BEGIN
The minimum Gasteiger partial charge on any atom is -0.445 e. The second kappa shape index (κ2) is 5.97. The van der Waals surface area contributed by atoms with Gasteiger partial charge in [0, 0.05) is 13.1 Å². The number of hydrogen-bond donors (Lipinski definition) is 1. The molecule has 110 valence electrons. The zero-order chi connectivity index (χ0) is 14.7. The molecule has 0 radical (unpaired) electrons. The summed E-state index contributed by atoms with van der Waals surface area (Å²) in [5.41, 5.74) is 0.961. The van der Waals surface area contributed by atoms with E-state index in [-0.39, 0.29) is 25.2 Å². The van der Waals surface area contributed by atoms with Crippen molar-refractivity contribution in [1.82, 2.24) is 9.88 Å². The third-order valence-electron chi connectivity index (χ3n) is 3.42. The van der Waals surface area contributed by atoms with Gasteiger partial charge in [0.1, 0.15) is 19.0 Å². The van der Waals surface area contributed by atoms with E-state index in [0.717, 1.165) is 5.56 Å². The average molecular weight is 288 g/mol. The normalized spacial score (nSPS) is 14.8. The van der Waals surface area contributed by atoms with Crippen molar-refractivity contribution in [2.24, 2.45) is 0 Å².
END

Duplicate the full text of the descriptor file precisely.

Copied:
The minimum Gasteiger partial charge on any atom is -0.445 e. The second kappa shape index (κ2) is 5.97. The van der Waals surface area contributed by atoms with Gasteiger partial charge in [0, 0.05) is 13.1 Å². The number of hydrogen-bond donors (Lipinski definition) is 1. The molecule has 110 valence electrons. The zero-order chi connectivity index (χ0) is 14.7. The molecule has 0 radical (unpaired) electrons. The summed E-state index contributed by atoms with van der Waals surface area (Å²) in [5.41, 5.74) is 0.961. The van der Waals surface area contributed by atoms with E-state index in [-0.39, 0.29) is 25.2 Å². The van der Waals surface area contributed by atoms with Crippen molar-refractivity contribution in [1.82, 2.24) is 9.88 Å². The third-order valence-electron chi connectivity index (χ3n) is 3.42. The van der Waals surface area contributed by atoms with Gasteiger partial charge in [0.1, 0.15) is 19.0 Å². The van der Waals surface area contributed by atoms with E-state index in [0.717, 1.165) is 5.56 Å². The average molecular weight is 288 g/mol. The normalized spacial score (nSPS) is 14.8. The van der Waals surface area contributed by atoms with Crippen molar-refractivity contribution in [2.24, 2.45) is 0 Å².